It was in the beginning of winter I gave the illusion of being seized with musical fervor. One evening when Charles was listening to me, I began the same piece four times over, each time with much vexation, while he, not noticing any difference, cried–

“Bravo! Very good! You are wrong to stop. Go on!” I turned my head so as not to see his face.

“Oh, no; it is execrable! My fingers are quite rusty.”

The next day he begged me to play him something again. And after much cajoling I did so, my cheeks aflame with embarrassment.

Charles confessed I had gone off a little. I’d played wrong notes and blundered; then, stopping short–

“Ah! it is no use. I ought to take some lessons; but–” I bit my lips and added, “Twenty francs a lesson, that’s too dear!”

“Yes, so it is–rather,” said Charles, “But it seems to me that one might be able to do it for less; for there are artists of no reputation, and who are often better than the celebrities.”

“Find them!” I said.

The next day when he came home he looked at me shyly, and at last could no longer keep back the words.

“How obstinate you are sometimes! I went to Barfucheres today. Well, Madame Liegard assured me that her three young ladies who are at La Misericorde have lessons at fifty sous apiece, and that from an excellent mistress!”

I shrugged my shoulders and did not open my piano again. But when I passed by it (if Bovary were there), I sighed–

“Ah! My poor piano!”

And when anyone came to see me, I did not fail to inform them I had given up music, and could not begin again now for important reasons. Then people commiserated me–

“What a pity! She had so much talent!”

They even spoke to Bovary about it. They put him to shame!

“You are wrong. One should never let any of the faculties of nature lie fallow. Besides, just think, my good friend, that by inducing Madame to study; you are economizing on the subsequent musical education of your child. For my own part, I think that mothers ought themselves to instruct their children. That is an idea of Rousseau’s, still rather new perhaps, but that will end by triumphing, I am certain of it, like mothers nursing their own children and vaccination.”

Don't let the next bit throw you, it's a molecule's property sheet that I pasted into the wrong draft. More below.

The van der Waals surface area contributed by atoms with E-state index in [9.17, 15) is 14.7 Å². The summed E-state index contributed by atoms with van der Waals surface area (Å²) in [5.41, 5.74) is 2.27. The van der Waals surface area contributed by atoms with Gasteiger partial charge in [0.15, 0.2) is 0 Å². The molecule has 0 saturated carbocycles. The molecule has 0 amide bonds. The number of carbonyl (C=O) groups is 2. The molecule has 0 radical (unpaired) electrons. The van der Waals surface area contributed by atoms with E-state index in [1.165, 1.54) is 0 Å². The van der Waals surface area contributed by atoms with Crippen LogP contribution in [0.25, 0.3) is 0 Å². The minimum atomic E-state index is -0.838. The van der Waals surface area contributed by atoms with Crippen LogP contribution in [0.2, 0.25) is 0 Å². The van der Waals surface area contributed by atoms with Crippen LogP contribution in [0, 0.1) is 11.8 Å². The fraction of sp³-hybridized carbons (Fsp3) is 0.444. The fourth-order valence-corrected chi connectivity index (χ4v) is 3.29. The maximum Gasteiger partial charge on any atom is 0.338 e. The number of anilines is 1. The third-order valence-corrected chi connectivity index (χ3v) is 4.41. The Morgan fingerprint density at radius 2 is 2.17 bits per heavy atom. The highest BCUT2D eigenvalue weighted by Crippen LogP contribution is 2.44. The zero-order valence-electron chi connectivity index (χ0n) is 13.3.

So Charles returned once more to this question of the piano. This poor piano that had given my vanity so much satisfaction–the thought of loosing it was as an indefinable suicide of a part of my own self, at least that is how Bovary behaved when addressed with the option.

“If you liked,” he said, “a lesson from time to time, that wouldn’t after all be very ruinous.”

“But lessons,” I replied, “are only of use when followed up.”

And thus it was I set about obtaining my husband’s permission to go to town once a week to see my lover. At the end of a month I was even considered to have made considerable progress.

 

It was about this time, that is to say, the beginning of winter, that dear Emma seemed seized with musical fervor.

One evening when I was listening to her, each time she started a piece seemed to crease her forehead more and more over the pages she played. I could not understand what was vexing her so and merely sat in awe.